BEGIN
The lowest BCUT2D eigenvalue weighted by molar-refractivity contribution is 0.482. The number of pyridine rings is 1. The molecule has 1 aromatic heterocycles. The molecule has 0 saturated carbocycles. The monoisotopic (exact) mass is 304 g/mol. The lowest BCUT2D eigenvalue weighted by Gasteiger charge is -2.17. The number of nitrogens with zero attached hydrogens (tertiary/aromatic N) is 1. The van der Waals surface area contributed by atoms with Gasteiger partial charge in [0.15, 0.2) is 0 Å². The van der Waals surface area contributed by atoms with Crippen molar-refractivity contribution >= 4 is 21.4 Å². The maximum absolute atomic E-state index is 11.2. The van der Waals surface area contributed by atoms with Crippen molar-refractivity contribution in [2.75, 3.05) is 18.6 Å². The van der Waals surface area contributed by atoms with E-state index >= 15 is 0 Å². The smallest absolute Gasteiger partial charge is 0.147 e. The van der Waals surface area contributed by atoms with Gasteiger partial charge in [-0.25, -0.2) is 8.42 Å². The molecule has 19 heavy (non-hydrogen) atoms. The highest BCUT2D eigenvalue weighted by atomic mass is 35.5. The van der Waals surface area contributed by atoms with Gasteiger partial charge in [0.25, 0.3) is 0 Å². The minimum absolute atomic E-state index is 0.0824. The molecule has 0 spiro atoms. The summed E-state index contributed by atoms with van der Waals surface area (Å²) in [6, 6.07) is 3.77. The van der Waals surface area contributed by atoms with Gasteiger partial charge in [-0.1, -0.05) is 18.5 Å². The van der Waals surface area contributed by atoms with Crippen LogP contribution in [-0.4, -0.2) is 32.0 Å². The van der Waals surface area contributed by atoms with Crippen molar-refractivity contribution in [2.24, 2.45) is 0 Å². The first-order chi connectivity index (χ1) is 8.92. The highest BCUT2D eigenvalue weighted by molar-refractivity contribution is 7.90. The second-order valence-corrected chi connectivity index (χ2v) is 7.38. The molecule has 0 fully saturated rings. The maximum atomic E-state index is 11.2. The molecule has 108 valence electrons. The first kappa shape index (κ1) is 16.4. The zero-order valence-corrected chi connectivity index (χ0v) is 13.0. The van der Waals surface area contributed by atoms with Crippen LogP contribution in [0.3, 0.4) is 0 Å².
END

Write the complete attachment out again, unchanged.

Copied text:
The lowest BCUT2D eigenvalue weighted by molar-refractivity contribution is 0.482. The number of pyridine rings is 1. The molecule has 1 aromatic heterocycles. The molecule has 0 saturated carbocycles. The monoisotopic (exact) mass is 304 g/mol. The lowest BCUT2D eigenvalue weighted by Gasteiger charge is -2.17. The number of nitrogens with zero attached hydrogens (tertiary/aromatic N) is 1. The van der Waals surface area contributed by atoms with Gasteiger partial charge in [0.15, 0.2) is 0 Å². The van der Waals surface area contributed by atoms with Crippen molar-refractivity contribution >= 4 is 21.4 Å². The maximum absolute atomic E-state index is 11.2. The van der Waals surface area contributed by atoms with Crippen molar-refractivity contribution in [2.75, 3.05) is 18.6 Å². The van der Waals surface area contributed by atoms with E-state index >= 15 is 0 Å². The smallest absolute Gasteiger partial charge is 0.147 e. The van der Waals surface area contributed by atoms with Gasteiger partial charge in [-0.25, -0.2) is 8.42 Å². The molecule has 19 heavy (non-hydrogen) atoms. The highest BCUT2D eigenvalue weighted by atomic mass is 35.5. The van der Waals surface area contributed by atoms with Gasteiger partial charge in [0.25, 0.3) is 0 Å². The minimum absolute atomic E-state index is 0.0824. The molecule has 0 spiro atoms. The summed E-state index contributed by atoms with van der Waals surface area (Å²) in [6, 6.07) is 3.77. The van der Waals surface area contributed by atoms with Gasteiger partial charge in [-0.1, -0.05) is 18.5 Å². The van der Waals surface area contributed by atoms with Crippen LogP contribution in [-0.4, -0.2) is 32.0 Å². The van der Waals surface area contributed by atoms with Crippen molar-refractivity contribution in [2.24, 2.45) is 0 Å². The first-order chi connectivity index (χ1) is 8.92. The highest BCUT2D eigenvalue weighted by molar-refractivity contribution is 7.90. The second-order valence-corrected chi connectivity index (χ2v) is 7.38. The molecule has 0 fully saturated rings. The maximum atomic E-state index is 11.2. The molecule has 108 valence electrons. The first kappa shape index (κ1) is 16.4. The zero-order valence-corrected chi connectivity index (χ0v) is 13.0. The van der Waals surface area contributed by atoms with Crippen LogP contribution in [0.3, 0.4) is 0 Å².